Jacky and I met and became friends while working at Berkley Publishing and stayed friends after I left Berkley to pursue a new opportunity at Macmillan, working on The Complete Idiot's Guide series.

At first I loved the freedom I had at Macmillan to come up with new book ideas, search out the perfect authors and execute the project. After awhile however, the job started to feel repetitious and there were a lot of changes happening at Macmillan (sales to other companies, etc) that made me think I wanted something different. For whatever reason, on a subway ride back home, I came up with the idea that I wanted to start my own business, that I could do exactly what I was doing for Macmillan, but on my own. I asked Jacky to join me and she was intrigued. So the two of us jumped in, probably rather impulsively.

BookEnds was officially formed in 1999 (just a few months after that subway ride). We sought business advice from other agents and from various free business advice groups. Originally we started as packagers. Our idea was to create the projects in house and find authors to write the books. We enjoyed what we were doing, but struggled to really find our place or establish our vision. Ultimately, I think that while we knew what we wanted to do, we chose a path we weren't entirely comfortable with. So after a couple of years, and lots of soul-searching, we switched our business model from packaging to a literary agency. And for 10 years we did some truly amazing things together.

Jacky and I worked extremely well together. We were the perfect yin and yang. I'm not saying we never disagreed, because we definitely disagreed and we got mad at each other and we, sort of, argued, but at the base of everything we had built we were friends and it was really important for us to maintain that friendship.

In 2009 Jacky started to pursue some other interests. She went back to school and made the decision that it was time for her to leave BookEnds and do something different. It was sad, but I knew it was the right thing for her and, in some ways, the right thing for me. I had some ideas about growing BookEnds that didn't necessarily align with her vision so it was time for me to stand alone, or with a different team.

After agreeing to and signing all the final paperwork that goes with buying out a business partner, Jacky and I went our separate ways, in business, but not in life. We still remain very good friends, talk regularly, meet for lunch and keep each other updated on our lives.

I couldn't have started BookEnds without Jacky and I wouldn't have wanted to. I think we taught each other a lot about taking risks, slowing down, thinking things through, facing our fears and following our dreams.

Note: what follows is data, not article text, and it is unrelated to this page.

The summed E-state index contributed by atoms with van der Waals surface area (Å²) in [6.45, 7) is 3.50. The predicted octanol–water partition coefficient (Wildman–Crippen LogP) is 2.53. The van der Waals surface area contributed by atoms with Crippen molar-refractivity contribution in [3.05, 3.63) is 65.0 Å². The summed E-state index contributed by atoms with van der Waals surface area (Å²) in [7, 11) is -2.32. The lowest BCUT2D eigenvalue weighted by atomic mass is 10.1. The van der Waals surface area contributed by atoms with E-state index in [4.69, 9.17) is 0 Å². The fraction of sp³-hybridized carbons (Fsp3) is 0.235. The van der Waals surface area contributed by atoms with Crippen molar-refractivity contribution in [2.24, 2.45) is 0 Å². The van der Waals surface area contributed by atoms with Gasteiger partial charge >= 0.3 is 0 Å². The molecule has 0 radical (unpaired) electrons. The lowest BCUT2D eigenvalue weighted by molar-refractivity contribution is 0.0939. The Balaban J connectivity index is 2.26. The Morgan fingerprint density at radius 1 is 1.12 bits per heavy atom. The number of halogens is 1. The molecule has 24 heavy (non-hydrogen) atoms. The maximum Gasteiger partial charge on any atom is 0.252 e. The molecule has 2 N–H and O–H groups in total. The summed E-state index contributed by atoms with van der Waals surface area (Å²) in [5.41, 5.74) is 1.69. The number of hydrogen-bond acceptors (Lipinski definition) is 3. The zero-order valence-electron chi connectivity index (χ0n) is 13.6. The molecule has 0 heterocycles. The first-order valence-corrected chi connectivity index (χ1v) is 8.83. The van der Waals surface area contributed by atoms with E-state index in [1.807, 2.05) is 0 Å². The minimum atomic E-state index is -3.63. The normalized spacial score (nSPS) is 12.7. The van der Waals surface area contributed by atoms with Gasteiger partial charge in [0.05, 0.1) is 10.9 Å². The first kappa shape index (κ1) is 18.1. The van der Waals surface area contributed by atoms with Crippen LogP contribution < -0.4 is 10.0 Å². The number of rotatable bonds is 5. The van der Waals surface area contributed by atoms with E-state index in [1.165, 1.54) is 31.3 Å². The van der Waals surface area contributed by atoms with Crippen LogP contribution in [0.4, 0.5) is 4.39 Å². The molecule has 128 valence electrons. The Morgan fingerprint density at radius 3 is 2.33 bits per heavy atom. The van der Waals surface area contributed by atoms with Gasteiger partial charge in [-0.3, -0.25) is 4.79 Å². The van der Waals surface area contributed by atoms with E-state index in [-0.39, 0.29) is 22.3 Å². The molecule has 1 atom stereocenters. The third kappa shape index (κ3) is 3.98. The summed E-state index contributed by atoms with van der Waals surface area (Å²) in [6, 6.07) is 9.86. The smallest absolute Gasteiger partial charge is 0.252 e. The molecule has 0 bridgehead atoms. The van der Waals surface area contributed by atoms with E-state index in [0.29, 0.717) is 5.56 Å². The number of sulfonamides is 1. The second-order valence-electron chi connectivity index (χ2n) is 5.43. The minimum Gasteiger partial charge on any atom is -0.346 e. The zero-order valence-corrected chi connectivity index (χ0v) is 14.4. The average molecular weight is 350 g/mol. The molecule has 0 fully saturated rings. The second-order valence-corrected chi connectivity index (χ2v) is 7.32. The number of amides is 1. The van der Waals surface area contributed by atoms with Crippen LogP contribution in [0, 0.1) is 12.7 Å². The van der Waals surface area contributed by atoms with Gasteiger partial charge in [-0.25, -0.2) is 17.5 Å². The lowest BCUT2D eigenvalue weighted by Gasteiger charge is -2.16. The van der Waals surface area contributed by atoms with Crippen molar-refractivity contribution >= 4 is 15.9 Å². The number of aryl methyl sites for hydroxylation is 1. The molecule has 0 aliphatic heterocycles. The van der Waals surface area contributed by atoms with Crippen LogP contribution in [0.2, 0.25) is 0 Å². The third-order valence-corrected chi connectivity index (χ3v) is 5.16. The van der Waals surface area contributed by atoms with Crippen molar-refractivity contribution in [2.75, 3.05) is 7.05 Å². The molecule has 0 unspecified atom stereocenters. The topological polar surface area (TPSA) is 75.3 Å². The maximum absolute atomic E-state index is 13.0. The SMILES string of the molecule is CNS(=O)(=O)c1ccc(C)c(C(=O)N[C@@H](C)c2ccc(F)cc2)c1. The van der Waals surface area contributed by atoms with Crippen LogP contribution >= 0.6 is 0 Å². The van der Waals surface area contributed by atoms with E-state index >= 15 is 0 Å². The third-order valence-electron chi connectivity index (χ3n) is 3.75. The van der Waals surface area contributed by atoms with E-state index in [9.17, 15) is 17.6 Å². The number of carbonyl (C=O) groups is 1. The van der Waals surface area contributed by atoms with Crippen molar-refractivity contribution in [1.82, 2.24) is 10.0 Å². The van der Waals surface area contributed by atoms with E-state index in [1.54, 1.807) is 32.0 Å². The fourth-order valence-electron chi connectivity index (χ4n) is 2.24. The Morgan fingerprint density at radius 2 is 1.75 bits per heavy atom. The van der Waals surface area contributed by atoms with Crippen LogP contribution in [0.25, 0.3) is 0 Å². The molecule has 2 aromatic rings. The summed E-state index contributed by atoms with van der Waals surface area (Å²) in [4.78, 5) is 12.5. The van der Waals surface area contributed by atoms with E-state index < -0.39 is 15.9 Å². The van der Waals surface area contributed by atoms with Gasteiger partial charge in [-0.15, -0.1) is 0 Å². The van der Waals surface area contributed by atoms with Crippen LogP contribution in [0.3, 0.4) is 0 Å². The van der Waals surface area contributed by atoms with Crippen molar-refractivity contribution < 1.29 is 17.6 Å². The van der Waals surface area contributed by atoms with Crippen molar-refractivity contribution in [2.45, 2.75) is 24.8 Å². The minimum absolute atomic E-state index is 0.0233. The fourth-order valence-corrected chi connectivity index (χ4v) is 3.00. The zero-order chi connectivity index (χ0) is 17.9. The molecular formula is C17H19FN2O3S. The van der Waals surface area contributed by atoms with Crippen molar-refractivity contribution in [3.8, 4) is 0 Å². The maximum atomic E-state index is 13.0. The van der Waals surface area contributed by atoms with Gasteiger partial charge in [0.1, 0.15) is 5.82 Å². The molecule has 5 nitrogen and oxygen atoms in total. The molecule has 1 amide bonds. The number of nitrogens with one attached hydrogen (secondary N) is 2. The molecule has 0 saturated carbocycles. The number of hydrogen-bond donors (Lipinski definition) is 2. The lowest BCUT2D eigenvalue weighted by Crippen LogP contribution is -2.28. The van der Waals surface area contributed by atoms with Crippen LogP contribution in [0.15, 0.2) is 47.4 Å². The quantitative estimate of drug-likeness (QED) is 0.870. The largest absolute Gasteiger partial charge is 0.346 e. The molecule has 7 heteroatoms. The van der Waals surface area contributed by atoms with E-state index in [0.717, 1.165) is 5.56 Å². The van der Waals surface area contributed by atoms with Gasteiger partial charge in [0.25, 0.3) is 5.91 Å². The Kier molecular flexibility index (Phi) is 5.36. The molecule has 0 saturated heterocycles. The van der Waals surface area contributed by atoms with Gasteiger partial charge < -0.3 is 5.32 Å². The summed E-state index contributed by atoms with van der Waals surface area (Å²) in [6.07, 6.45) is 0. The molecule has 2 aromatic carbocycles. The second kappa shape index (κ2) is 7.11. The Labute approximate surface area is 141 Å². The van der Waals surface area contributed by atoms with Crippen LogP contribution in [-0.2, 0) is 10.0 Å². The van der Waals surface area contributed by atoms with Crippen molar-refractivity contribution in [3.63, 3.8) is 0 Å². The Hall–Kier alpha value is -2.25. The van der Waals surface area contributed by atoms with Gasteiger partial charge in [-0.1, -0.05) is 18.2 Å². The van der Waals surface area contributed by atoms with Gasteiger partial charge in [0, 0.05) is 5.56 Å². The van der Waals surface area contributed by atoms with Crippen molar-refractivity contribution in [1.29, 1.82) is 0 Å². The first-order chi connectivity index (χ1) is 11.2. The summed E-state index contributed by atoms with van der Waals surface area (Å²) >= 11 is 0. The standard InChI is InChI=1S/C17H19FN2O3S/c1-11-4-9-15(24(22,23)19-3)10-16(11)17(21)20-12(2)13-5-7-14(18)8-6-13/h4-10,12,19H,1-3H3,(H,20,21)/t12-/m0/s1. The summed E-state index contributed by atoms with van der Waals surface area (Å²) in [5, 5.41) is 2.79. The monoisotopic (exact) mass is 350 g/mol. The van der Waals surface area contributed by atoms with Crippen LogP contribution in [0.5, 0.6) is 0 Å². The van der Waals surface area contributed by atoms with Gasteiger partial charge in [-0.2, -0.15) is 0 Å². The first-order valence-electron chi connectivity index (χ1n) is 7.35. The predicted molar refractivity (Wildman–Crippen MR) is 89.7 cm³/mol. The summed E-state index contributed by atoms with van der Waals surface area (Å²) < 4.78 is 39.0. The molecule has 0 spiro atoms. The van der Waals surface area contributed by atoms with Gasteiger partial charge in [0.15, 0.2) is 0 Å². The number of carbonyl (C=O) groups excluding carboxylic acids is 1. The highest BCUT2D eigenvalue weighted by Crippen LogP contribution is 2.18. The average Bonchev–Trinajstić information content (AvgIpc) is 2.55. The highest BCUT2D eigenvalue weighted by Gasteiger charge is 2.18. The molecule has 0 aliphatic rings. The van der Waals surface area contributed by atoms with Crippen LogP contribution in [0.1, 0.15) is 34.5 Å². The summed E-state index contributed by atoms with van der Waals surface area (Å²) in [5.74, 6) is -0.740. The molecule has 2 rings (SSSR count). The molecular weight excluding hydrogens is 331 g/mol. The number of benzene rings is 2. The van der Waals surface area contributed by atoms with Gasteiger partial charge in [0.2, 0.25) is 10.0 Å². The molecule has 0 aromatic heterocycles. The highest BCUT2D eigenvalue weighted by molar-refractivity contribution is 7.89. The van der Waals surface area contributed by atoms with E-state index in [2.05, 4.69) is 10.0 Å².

--jhf








Monday, April 06, 2015

Query Critiques by the Query Queen


I debated doing this. It's a lot of work and I wasn't sure I really wanted to jump into the critique pool. But I'm running out of things to talk about and I have received requests.

So here goes. I'm offering to critique query letters. I will do so on this blog so if you're submitting be prepared for some brutal critique. I will be honest and I will be brutally honest and I can not promise how other readers will respond (although usually they are kind).

Here are the guidelines:

1. Address query to the Query Queen (not to be confused with the Shark)

2. Send only those queries you would send to agents when actually querying editors. 
No rough drafts allowed. 

3. Review the query guidelines on our website so you know exactly what your query should contain. 

4. The email subject should say, "Query Critique"

5. Include this phrase at the top of your letter, "I agree that the material in this email can be posted and critiqued on the BookEnds Literary Agency blog. I give permission for it to be archived for the life of the blog."

6. Submitting your query is no guarantee it will be used and I will not notify you if I do decide to use it. I would suggest you subscribe to the blog if you want to ensure you don't miss your critique.

7. Subscribe to the blog anyway. A critique on your query will be beneficial, but we learn more from reading what is said about other queries, and critiquing them ourselves, then we ever will from our own.

8. Query critiques can be sent to blog@bookends-inc.com

Good luck!

--jhf

Friday, April 03, 2015

A Mid-Afternoon Boost

Do you get that afternoon slump? Around 3:00 my energy just wanes. Sometimes I'm hungry, sometimes I'm thirsty, but mostly I'm just tired.

I'm always looking for ways to get out of that slump and recently I've come across Bulletproof Coffee. Have you tried this? I haven't yet, but you can be sure I'm going to.

Bulletproof Coffee (courtesy of the Pioneer Woman)

  • 12 ounces, hot, strong coffee (I make mine in the aeropress)
  • 1 Tablespoon coconut oil
  • 1 Tablespoon cold, unsalted butter 

Now here's the part that makes it extra delicious and something I've never heard before. Add all the ingredients to a blender and mix it up until it's rich and creamy.


What do you do for your slump (if you get one)? 

--jhf